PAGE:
Mathematics Stack Exchange is a question and answer site for people studying math at any level and professionals in related fields. Join them; it only takes a minute:

Sign up
Here's how it works:
  1. Anybody can ask a question
  2. Anybody can answer
  3. The best answers are voted up and rise to the top

I have a question: A tangent, I am told is a line through a specified point (a, f(a)) which touches no other point in atleast one neighbourhood of 'a'. How do I prove from here that a tangent is also a line of best approximation of the function in that neighbourhood? Thanking all in anticipation :) Edit: Another question that comes to my mind is: Why can't there be more than one such lines which suffice to be the "best approximation" of the unique function ? i got this question while reading arturo's pleasant answer.

share|cite|improve this question

It is not technically true that a tangent is a line which touches a curve at a single point. This is perhaps the intuitive starting point for the modern definition of a tangent but there are some issues.

If you take for example, the absolute value function, then you have many lines "touching" the function at the origin but none of these are true "tangents". On the other hand, if you take a linear function then the tangent at any point is just the function itself. In this case, the tangent and the function intersect at infinitely many points.

The answer to your question, depending on how you look at it, may be stated as a tautology. A tangent in the modern sense of the definition is a line of best approximation simply because it is defined that way.

Given a differentiable function $f$, we define the tangent line of the curve at $x_0$ to be the line passing through the point $\left(x_0,\ f(x_0)\right)$ with slope $f'(x_0)$.

So let me rephrase the question slightly and ask: Why does the derivative provide the "slope of best approximation"? The answer to that question falls under what it means for a function to be differentiable. The definition of the derivative is given as a linear approximation. The derivative of a differentiable function at a point $x_0$ is a number $f'(x_0)$ such that $$f(x_0 + h) = f(x_0) + f'(x)h + \epsilon(h)$$ where $\epsilon(h)$ is a remainder function. The remainder function represents the error in the approximation at a distance $h$ from the site of approximation and it needs to satisfy $$\lim_{h\rightarrow 0}\frac{\epsilon(h)}{h} = 0$$ So that the error is much smaller than the distance to the point of approximation. Intuitively, this condition is what characterizes the derivative as a good approximation. In this sense, the tangent is the best linear approximation because it is the only line which will satisfy the above property. The uniqueness follows from the uniqueness of a limit; the above equation implies $$\lim_{h\rightarrow 0}\frac{f(x_0+h)-f(x_0)}{h} = f'(x_0) + \lim_{h\rightarrow 0}\frac{\epsilon(h)}{h} = f'(x_0)$$ so that the derivative is uniquely defined as the above limit.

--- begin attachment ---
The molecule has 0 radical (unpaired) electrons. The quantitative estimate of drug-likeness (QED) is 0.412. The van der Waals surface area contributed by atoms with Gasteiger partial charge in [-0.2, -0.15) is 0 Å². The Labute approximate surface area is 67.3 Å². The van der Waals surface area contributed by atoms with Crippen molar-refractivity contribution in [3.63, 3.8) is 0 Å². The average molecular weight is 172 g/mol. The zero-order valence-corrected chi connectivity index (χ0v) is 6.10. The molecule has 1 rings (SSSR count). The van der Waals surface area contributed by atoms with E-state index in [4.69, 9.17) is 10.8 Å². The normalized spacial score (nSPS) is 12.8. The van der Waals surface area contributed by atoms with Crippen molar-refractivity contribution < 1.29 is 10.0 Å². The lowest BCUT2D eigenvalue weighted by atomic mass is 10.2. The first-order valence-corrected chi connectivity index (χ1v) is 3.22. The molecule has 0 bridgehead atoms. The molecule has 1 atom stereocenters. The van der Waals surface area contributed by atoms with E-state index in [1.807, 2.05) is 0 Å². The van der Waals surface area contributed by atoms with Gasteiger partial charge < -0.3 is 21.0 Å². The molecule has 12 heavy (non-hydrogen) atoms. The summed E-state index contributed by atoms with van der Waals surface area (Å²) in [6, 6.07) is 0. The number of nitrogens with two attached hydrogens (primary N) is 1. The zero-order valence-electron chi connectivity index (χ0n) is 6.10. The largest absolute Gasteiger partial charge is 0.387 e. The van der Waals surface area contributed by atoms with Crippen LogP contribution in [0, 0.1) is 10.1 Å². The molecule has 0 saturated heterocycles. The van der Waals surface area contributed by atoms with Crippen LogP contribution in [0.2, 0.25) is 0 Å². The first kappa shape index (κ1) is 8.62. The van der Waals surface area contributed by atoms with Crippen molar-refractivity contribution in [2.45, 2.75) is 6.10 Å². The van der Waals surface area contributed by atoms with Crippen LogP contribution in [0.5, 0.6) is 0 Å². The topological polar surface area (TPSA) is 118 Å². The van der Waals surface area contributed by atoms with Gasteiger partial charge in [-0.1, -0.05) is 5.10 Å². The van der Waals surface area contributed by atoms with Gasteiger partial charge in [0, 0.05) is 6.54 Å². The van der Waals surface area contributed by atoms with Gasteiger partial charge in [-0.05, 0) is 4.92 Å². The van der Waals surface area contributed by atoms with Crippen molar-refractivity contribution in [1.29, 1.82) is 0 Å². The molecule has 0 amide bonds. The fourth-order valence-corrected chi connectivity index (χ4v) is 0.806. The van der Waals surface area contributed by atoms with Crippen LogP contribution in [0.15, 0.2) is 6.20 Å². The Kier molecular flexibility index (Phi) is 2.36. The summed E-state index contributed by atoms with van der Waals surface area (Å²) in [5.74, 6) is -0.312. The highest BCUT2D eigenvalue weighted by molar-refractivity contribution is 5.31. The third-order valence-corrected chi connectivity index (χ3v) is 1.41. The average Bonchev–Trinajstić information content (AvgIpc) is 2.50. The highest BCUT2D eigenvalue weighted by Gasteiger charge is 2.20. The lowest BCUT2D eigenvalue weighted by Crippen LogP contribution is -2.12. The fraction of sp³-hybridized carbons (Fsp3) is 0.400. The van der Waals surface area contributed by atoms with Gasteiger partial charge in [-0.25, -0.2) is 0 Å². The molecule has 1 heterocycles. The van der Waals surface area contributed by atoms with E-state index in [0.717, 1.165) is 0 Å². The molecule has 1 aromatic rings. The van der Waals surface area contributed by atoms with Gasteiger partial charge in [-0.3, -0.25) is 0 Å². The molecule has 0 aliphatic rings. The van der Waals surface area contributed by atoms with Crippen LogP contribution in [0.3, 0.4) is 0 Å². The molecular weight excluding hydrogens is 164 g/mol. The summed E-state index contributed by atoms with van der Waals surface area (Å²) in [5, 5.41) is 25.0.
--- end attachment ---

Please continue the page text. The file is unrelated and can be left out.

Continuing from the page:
It is not the best approximation in general though. You can keep adding on successive, higher order terms by picking apart the error function to get finer and finer approximations. A second order (quadratic) approximation would look like $$f(x_0 + h) = f(x_0) + f'(x_0)h + \frac{1}{2}f''(x_0)h^2 + \epsilon_2(h)$$ where $\epsilon_2$ is an even smaller remainder. You can successively define better and better approximations which leads into the concept of Taylor polynomials and Taylor series.

share|cite|improve this answer
+1, excellent point about tangent definition. – NoChance Oct 28 '12 at 6:47
You need dollar signs $ around the tex code. And it must satisfy this because that's more or less the definition of the derivative. – EuYu Oct 28 '12 at 8:36
i'm still thinking about the limit.. – The cat with 9 wives Oct 28 '12 at 8:37
Well, think about it this way. For the traditional derivative to hold as a limit, when we rearrange the linear approximation, we end up with right-hand side $$f'(x_0) + \frac{\epsilon(h)}{h}$$ To require that the limit exist and to be equal to $f'(x_0)$, we necessarily need $$\lim_{h\rightarrow 0}\frac{\epsilon(h)}{h} = 0$$ – EuYu Oct 28 '12 at 8:42

Well by definition, suppose $$f'(x_0) = \lim_{\Delta x \to 0} \frac{f(x_0 + \Delta x) - f(x_0)}{\Delta x} $$. Therefore, at $(x_0, f(x_0))$, there is line that is tangent to $f$. At $x_0$, we can explicitly write down the equation of the line through this point. You can find this line given that the slope is $f'(x_0)$. So this line is very nice to approximate the function $f$ (which may be a really complicated one). A line is something much nice to work with!

share|cite|improve this answer
The question doesn't ask why a tangent is nice to work with, it asks why a tangent a nice approximation. – EuYu Oct 28 '12 at 6:16
what should I do now? – ILoveMath Oct 28 '12 at 6:18

Your Answer


By posting your answer, you agree to the privacy policy and terms of service.

Not the answer you're looking for? Browse other questions tagged or ask your own question.